Timeless Observations of the Sun and the Season from Americans Henry Beston and Charles Burchfield

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the sun shines through a frosty forestAfter what Charles Kingsley just gave us, would it harm to tarry on the phenomena of nature–and our responses to them–just a little more? In 1927, while living in a two-room house on Cape Cod, recent Harvard graduate Henry Beston would muse that

A year indoors is a journey along a paper calendar; a year in outer nature is the accomplishment of a tremendous ritual. To share in it, one must have a knowledge of the pilgrimage of the sun.

That “pilgrimage of the sun” is followed, as he said, more closely by some than by others. In A Hat Full of Sky (2004), British author Terry Pratchett would observe, breezily wresting a bit of imagination from the mundane, “The sun coming up every day is a story. Everything’s got a story in it.” A writer as brilliant as Alexandre Dumas could not have put it better. In February 1946 artist Charles Burchfield wrote in his journal,

The other day, starting with December 21, and working in opposite directions in time, I placed opposite each other the corresponding dates in their distance from the solstice. Thus today is equivalent in the slant of the sun’s rays to November 2–and yet, what a different quality to the sunlight; now it is powerful, waxing and expanding, and in November it is fading, and waning. It cannot be just a state of mind. I am sure that if after a period of oblivion, I should suddenly be set down on a sunny day in February ( even if there were no snow) I would know what season it was.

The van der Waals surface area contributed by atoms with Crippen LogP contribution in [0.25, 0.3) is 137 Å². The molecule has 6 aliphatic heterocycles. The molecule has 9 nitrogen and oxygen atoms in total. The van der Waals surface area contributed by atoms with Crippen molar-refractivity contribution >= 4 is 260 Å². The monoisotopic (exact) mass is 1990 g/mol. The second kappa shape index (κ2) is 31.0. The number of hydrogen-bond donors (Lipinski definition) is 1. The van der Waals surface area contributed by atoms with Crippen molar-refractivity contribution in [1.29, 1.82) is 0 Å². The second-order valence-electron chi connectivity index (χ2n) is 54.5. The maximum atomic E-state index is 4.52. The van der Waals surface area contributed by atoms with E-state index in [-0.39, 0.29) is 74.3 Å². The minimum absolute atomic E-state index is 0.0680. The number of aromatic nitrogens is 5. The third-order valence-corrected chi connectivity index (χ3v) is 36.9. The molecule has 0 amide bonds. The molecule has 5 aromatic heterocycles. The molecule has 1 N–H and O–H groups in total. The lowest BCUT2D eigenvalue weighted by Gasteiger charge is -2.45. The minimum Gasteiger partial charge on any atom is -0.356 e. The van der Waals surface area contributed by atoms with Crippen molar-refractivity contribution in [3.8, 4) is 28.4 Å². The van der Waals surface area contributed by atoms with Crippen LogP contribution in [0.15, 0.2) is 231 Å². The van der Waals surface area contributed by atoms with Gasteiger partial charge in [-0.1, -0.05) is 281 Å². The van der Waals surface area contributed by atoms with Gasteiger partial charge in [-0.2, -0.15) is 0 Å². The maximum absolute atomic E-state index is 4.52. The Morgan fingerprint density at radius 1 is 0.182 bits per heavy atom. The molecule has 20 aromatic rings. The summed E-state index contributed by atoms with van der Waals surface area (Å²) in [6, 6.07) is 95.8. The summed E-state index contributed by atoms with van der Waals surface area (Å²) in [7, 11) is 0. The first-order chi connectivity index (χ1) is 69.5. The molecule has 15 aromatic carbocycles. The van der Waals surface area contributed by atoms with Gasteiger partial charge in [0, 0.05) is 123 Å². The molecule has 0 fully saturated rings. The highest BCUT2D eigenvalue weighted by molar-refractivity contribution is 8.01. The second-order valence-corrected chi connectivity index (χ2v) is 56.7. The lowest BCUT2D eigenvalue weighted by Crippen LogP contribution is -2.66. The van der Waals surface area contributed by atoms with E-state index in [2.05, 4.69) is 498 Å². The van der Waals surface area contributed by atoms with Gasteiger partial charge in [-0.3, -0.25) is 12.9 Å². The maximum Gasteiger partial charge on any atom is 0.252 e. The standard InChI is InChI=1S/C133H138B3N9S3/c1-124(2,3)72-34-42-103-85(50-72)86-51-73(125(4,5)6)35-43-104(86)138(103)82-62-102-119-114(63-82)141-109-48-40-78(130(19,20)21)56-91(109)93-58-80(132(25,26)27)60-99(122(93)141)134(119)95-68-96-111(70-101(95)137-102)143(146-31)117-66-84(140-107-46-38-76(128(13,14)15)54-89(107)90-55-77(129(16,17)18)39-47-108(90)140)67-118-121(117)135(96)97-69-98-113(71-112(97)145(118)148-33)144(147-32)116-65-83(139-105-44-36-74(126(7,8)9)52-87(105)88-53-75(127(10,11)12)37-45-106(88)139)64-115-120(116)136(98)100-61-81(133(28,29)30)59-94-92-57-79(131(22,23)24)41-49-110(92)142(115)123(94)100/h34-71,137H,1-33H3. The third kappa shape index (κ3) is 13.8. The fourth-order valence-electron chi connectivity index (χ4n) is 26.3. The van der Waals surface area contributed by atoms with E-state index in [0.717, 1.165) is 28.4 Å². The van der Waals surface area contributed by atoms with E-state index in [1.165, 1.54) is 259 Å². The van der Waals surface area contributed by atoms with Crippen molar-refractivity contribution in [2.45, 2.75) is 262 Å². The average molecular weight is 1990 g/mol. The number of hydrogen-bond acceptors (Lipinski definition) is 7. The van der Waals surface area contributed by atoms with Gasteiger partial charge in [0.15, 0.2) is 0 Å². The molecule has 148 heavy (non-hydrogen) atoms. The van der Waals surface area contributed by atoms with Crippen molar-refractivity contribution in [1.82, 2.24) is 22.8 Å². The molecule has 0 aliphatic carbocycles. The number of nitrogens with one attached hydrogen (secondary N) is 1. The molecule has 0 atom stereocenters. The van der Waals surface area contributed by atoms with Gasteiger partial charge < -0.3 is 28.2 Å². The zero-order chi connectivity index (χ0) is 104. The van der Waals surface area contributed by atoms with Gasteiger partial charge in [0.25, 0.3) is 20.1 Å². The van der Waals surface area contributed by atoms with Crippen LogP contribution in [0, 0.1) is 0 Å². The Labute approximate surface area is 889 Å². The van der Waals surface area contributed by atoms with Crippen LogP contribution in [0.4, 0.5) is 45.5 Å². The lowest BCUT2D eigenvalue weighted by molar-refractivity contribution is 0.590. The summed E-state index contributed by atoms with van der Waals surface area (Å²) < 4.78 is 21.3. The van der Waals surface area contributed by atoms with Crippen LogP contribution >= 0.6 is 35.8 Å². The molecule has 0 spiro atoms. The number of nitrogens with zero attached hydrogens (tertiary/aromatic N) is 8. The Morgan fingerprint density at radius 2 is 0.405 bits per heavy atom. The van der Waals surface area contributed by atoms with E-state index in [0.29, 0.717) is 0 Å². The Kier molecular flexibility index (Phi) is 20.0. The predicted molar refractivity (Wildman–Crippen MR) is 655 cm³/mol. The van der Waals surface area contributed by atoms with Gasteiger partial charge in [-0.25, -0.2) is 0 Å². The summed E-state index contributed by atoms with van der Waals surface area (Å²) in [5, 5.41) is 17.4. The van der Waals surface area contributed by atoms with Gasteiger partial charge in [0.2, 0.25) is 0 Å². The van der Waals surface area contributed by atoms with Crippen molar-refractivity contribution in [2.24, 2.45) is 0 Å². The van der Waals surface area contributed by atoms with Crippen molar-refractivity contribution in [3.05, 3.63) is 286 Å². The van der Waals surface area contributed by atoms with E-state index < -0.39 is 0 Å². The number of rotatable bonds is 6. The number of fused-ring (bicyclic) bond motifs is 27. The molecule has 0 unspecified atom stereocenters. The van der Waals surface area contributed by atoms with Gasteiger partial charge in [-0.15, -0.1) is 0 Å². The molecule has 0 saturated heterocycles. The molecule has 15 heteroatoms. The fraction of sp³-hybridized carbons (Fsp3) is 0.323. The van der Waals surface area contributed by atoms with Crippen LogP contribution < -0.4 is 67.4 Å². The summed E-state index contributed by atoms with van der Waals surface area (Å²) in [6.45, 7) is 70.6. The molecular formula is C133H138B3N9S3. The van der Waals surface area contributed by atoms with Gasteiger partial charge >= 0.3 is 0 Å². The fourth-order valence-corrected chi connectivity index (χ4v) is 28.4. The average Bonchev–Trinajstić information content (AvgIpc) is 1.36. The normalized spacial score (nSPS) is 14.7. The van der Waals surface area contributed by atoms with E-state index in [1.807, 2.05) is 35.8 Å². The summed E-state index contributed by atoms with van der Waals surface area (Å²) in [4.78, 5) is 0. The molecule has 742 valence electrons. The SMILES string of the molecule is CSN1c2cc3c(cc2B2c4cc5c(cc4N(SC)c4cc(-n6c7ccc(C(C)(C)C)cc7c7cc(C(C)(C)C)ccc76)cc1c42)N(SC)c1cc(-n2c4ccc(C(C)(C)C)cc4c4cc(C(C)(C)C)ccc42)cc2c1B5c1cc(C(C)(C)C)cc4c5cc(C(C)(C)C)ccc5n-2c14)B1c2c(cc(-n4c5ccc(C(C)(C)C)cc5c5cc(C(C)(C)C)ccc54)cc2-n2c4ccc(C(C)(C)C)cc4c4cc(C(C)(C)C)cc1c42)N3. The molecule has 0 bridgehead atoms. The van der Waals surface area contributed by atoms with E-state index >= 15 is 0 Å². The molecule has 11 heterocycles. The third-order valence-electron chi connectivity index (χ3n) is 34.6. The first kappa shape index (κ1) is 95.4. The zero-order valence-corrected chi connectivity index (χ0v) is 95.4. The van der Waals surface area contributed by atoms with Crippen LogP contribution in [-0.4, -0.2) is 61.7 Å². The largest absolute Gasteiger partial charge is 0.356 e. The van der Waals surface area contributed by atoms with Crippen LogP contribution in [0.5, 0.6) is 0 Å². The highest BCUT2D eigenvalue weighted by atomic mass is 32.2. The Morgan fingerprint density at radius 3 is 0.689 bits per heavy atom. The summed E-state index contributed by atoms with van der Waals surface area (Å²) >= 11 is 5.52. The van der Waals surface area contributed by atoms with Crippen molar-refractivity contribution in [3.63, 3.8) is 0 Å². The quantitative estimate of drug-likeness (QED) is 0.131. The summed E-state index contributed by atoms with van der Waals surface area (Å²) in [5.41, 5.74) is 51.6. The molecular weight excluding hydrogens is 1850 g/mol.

a wide view over a winter landscape with low-lying fog but the sun shining brightly from a clear sky aboveIn 1952 he wrote in his journal to lament even then what so many Americans missed and neglected:

The great difficulty of my whole career as a painter is that what I love most (i. e. weather, change of seasons) not only holds little of interest for most people, but in many of its phases is downright disagreeable, and not even to be mentioned! I love the approach of winter, the retreat of winter, the change from snow to rain and vice-versa; the decay of vegetation; and the resurgence of plant life in the spring–These to me are exciting and beautiful, an endless panorama of beauty and drama.

Let me then pose a question pertinent to February: do you, as Burchfield put it, “love the approach of winter, the retreat of winter, the change from snow to rain and vice-versa” . . . ? For another “panorama of beauty and drama,” hear how the winds of the seasons blew according to Hermann Zilcher in 1939.

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